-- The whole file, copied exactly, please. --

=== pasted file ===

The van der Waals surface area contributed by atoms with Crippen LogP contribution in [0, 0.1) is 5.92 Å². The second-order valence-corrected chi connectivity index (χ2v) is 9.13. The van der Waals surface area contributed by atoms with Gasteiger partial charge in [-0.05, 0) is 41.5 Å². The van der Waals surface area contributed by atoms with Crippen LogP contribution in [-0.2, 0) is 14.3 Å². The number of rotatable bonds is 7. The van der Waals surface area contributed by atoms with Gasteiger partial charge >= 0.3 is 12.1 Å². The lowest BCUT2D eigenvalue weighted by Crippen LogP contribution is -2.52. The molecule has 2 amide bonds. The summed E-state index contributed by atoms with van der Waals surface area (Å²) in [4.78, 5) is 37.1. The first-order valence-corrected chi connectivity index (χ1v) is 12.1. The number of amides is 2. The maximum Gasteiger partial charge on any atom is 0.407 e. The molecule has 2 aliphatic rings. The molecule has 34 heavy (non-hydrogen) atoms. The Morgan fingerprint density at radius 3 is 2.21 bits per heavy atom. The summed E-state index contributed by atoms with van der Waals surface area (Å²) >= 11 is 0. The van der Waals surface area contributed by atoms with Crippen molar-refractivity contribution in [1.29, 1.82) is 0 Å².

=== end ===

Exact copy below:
The van der Waals surface area contributed by atoms with Crippen LogP contribution in [0, 0.1) is 5.92 Å². The second-order valence-corrected chi connectivity index (χ2v) is 9.13. The van der Waals surface area contributed by atoms with Gasteiger partial charge in [-0.05, 0) is 41.5 Å². The van der Waals surface area contributed by atoms with Crippen LogP contribution in [-0.2, 0) is 14.3 Å². The number of rotatable bonds is 7. The van der Waals surface area contributed by atoms with Gasteiger partial charge >= 0.3 is 12.1 Å². The lowest BCUT2D eigenvalue weighted by Crippen LogP contribution is -2.52. The molecule has 2 amide bonds. The summed E-state index contributed by atoms with van der Waals surface area (Å²) in [4.78, 5) is 37.1. The first-order valence-corrected chi connectivity index (χ1v) is 12.1. The number of amides is 2. The maximum Gasteiger partial charge on any atom is 0.407 e. The molecule has 2 aliphatic rings. The molecule has 34 heavy (non-hydrogen) atoms. The Morgan fingerprint density at radius 3 is 2.21 bits per heavy atom. The summed E-state index contributed by atoms with van der Waals surface area (Å²) >= 11 is 0. The van der Waals surface area contributed by atoms with Crippen molar-refractivity contribution in [1.29, 1.82) is 0 Å².